We’ve touched on how much sleep you guys should be aiming for in previous content. To reiterate, that’s generally considered to be 7 – 8 hours of sleep each night.

It might seem like we bring up this point every other week, and that’s probably because we do! Sleep is extremely important, and it only gets more important when you start training. No matter if your primary goal is building muscle or losing fat, the amount and quality of sleep will affect both, whether that’s a positive or negative effect is up to you.

We’ll list some main reasons why sleep is important, this could be a huge list so we’ll mainly stick to the ones that are relative for training and overall wellbeing, the rest will be in the video which you can watch here: https://www.youtube.com/watch?v=2FehtLp-Qu0

1. Muscle Recovery

    1. If you aren’t recovering properly then you won’t be able to build any muscle. On the other hand if you’re under-slept and trying to lose weight, your body will elevate cortisol and make your body store fat, which is definitely not what we want. 

2. Hormonal Balance

    1. Sleep is crucial for your hormone regulation. If you’re training, you need to maximise the amount of growth hormone and testosterone in your system while minimising cortisol.

3. Mental Focus, Clarity and Improved Mood

4. Greater Strength and Energy Throughout the Day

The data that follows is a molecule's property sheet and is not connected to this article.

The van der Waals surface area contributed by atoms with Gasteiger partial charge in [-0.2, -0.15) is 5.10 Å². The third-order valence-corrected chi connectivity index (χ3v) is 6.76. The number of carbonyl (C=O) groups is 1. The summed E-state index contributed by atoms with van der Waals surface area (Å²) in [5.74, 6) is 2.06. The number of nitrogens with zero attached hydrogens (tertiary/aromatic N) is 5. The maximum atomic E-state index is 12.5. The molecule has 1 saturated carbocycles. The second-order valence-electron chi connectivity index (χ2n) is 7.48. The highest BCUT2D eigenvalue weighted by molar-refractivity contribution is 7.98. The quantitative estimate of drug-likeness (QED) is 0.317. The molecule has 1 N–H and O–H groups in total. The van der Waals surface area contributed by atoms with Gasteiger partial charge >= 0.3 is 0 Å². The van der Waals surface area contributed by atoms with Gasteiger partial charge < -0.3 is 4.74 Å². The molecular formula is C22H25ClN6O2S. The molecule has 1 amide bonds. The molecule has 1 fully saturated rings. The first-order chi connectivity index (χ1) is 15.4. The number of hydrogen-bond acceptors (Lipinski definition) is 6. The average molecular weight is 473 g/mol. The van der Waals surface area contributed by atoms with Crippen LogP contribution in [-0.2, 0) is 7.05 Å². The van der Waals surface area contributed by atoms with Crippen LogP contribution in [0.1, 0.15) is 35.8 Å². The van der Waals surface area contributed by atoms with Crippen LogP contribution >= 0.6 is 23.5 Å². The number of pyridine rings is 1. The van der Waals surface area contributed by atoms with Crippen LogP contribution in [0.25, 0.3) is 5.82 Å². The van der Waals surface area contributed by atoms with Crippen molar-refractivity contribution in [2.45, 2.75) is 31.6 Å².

So we all know the benefits, but how do we make a change to our sleep and make sure it improves our sleep? So we should be aiming for 7 – 8 hours of sleep per night, however, some people report feeling better, or at least functional, on considerably less sleep. Since everyone is a little bit different it can be difficult to pin down the exact amount of sleep we need – but this is the wrong mindset.

We should instead focus on when we go to bed, and how to make the quality of sleep better.

Sleeping from 2AM – 10AM is 8 hours, but your circadian rhythm is way out of whack with a 2AM bedtime. There are set times for our sleep schedules, and unfortunately, we can’t beat a hardwired biological process that says the best time to fall asleep is around 11PM and wake up around 7AM, give or take 30 minutes to 1 hour. 

For some people in more extreme work/family situations, this is going to be impossible to get, but it is still worth having the knowledge so that when the opportunity arises where you can start a healthier sleeping schedule, you will be better equipped to do so. 

The other way to improve your quality of sleep is to limit light exposure and highly stimulating activity before bed. We should be aiming to turn off our tech and dimming our lights (specifically blue light) one hour before bed. 

To wind down during this hour, you can incorporate night time activities like reading a book or listening to music, instead of looking at screens.

This will maximise the quality of your sleep, which is just as important as the amount of sleep you get!

To sum up, sleep is extremely important. So make sure you’re getting enough quality time asleep and setting up your body for the most amount of success both with daily life and inside the gym!

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1 Comment

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